Overseas adoptions halted
- Government ends Ethiopian adoption program
- Australia puts children at risk by ‘freeing up’ the adoption market
- Adoption body chief offers to help process Vietnamese cases
- Future of the Ethiopia–Australian Intercountry Adoption Program
- U.S. urges Russia to sign adoption treaty
- Hoosiers face challenges adopting abroad
- Anger grows over adoption scam
- Adoption treaty sets up double standard in U.S.
- Faith moves families to adopt children from overseas
- Adopting from Africa, Saving the Children?
By Matthew Benns
December 27, 2009 / smh.com.au
DESPERATE families seeking to adopt children from overseas have been dealt a blow after the Attorney-General's Department halted Australia's largest international adoption program.
Frustrated adoption groups claim steps taken by the Rudd Government to free up adoption processes have instead buried it under another layer of red tape.
Australia has an average 300 international adoptions a year, the largest number, about 40, from Ethiopia. But the program has been suspended amid fears a request for payments to help needy children left behind breaks international laws on child trafficking.
A spokesman for the Attorney-General's Department said: "The apparent link between the provision of financial assistance and the referral of children for adoption is inconsistent with our understanding of our obligations under the Hague Convention.
"Given these concerns, the Attorney-General considered it was not possible for the program to continue accepting new referrals of children until the review of the program was completed."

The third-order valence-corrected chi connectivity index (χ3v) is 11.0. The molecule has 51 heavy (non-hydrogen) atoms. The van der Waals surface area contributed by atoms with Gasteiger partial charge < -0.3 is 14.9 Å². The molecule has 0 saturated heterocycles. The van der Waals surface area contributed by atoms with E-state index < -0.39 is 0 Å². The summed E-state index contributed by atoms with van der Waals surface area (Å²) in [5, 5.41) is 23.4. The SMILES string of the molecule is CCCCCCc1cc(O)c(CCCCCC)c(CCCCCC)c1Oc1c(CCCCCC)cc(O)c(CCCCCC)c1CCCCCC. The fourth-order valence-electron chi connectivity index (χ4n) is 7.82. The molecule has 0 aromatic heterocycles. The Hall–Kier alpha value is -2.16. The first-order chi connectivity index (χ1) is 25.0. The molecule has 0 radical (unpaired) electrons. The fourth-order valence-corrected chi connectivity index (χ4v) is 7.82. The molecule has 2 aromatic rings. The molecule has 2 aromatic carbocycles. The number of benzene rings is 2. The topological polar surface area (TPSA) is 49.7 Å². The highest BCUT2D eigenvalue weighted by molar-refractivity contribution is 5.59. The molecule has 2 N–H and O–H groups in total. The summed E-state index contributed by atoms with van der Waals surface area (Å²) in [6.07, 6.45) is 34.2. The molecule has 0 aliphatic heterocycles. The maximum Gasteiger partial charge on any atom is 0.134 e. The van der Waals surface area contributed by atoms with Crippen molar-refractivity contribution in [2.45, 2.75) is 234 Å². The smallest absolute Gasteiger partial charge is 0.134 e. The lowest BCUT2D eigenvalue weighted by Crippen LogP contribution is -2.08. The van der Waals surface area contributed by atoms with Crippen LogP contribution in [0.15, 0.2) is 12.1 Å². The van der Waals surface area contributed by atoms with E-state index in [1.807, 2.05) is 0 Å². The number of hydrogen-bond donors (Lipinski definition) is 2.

The review should be completed early next year.
Australian-African Children's Aid Support Association president Gaylene Cooper said: "We don't understand why they need to suspend the program whilst the review takes place. It is a bit like stopping the trains while reviewing the rail network.
"This is a well-run program that has been operating successfully for 20 years."
She met Attorney-General Robert McClelland last week and was given an unofficial undertaking that the Attorney-General's Department would lead a delegation to Ethiopia to discuss the problems next month.
"I think they are committed to finding a way forward," said Ms Cooper, who is a member of the Attorney-General Department's National Intercountry Adoption Advisory Group. "We really want to pressure them into finding a solution and not just writing this program off."
But other adoption advocates argue the suspension of the Ethiopian program is just another example of the Government's resistance to helping families adopt from overseas.
A campaign to highlight the complexities of adoption by actor Deborra-lee Furness, who has adopted two children with husband Hugh Jackman, has pushed the issue into the limelight. But adoption advocate Janine Weir said: "We have not had a positive comment from this Prime Minister or Attorney-General on adoption.
"They have set up the National Intercountry Adoption Advisory Group but it is just window dressing. It has had probably 17 international junkets and the problems with adoption remain the same. There are in excess of 130 million children without family in the world and we adopt on average 300 a year."
International Adoptive Families Queensland president Tony Dunne said: "It is harder than ever to adopt a child from overseas. The waiting time can be up to six years.
"We worked hard to get adoption centralised through Canberra but all that has done is bring in another layer of red tape and the problem of dealing with people who are lawyers and have no empathy with dealing with people trying to adopt."